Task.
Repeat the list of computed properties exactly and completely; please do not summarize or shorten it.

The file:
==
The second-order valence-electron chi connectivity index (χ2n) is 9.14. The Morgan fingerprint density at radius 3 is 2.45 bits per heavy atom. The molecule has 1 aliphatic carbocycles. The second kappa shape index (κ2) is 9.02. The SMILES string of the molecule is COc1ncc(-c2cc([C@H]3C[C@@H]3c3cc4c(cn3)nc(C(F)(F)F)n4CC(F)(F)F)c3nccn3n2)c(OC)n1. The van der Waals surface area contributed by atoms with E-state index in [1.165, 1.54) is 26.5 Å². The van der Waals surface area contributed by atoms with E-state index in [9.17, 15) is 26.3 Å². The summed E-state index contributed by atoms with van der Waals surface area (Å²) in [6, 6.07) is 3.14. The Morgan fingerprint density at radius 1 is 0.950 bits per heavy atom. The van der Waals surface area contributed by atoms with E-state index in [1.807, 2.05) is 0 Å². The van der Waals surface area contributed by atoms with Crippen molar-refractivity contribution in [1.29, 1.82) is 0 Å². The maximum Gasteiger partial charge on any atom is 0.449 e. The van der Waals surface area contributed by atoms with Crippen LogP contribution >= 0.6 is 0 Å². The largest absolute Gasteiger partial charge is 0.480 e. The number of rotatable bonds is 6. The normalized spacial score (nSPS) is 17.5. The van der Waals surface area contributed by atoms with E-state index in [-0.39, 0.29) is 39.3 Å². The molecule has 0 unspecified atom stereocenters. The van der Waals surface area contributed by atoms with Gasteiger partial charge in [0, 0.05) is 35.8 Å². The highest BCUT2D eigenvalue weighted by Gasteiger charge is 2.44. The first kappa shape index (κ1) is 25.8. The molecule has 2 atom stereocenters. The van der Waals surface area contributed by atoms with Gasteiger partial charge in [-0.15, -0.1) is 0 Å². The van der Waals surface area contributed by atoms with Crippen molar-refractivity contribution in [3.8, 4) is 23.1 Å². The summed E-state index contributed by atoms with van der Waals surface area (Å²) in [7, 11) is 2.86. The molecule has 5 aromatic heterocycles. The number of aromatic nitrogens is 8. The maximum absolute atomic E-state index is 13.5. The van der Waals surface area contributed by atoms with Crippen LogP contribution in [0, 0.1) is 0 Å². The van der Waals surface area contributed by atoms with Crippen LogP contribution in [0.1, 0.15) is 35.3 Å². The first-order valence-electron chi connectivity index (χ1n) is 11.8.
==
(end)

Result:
The second-order valence-electron chi connectivity index (χ2n) is 9.14. The Morgan fingerprint density at radius 3 is 2.45 bits per heavy atom. The molecule has 1 aliphatic carbocycles. The second kappa shape index (κ2) is 9.02. The SMILES string of the molecule is COc1ncc(-c2cc([C@H]3C[C@@H]3c3cc4c(cn3)nc(C(F)(F)F)n4CC(F)(F)F)c3nccn3n2)c(OC)n1. The van der Waals surface area contributed by atoms with E-state index in [1.165, 1.54) is 26.5 Å². The van der Waals surface area contributed by atoms with E-state index in [9.17, 15) is 26.3 Å². The summed E-state index contributed by atoms with van der Waals surface area (Å²) in [6, 6.07) is 3.14. The Morgan fingerprint density at radius 1 is 0.950 bits per heavy atom. The van der Waals surface area contributed by atoms with E-state index in [1.807, 2.05) is 0 Å². The van der Waals surface area contributed by atoms with Crippen molar-refractivity contribution in [1.29, 1.82) is 0 Å². The maximum Gasteiger partial charge on any atom is 0.449 e. The van der Waals surface area contributed by atoms with Crippen LogP contribution >= 0.6 is 0 Å². The largest absolute Gasteiger partial charge is 0.480 e. The number of rotatable bonds is 6. The normalized spacial score (nSPS) is 17.5. The van der Waals surface area contributed by atoms with E-state index in [-0.39, 0.29) is 39.3 Å². The molecule has 0 unspecified atom stereocenters. The van der Waals surface area contributed by atoms with Gasteiger partial charge in [0, 0.05) is 35.8 Å². The highest BCUT2D eigenvalue weighted by Gasteiger charge is 2.44. The first kappa shape index (κ1) is 25.8. The molecule has 2 atom stereocenters. The van der Waals surface area contributed by atoms with Gasteiger partial charge in [-0.15, -0.1) is 0 Å². The van der Waals surface area contributed by atoms with Crippen molar-refractivity contribution in [3.8, 4) is 23.1 Å². The summed E-state index contributed by atoms with van der Waals surface area (Å²) in [7, 11) is 2.86. The molecule has 5 aromatic heterocycles. The number of aromatic nitrogens is 8. The maximum absolute atomic E-state index is 13.5. The van der Waals surface area contributed by atoms with Crippen LogP contribution in [0, 0.1) is 0 Å². The van der Waals surface area contributed by atoms with Crippen LogP contribution in [0.1, 0.15) is 35.3 Å². The first-order valence-electron chi connectivity index (χ1n) is 11.8.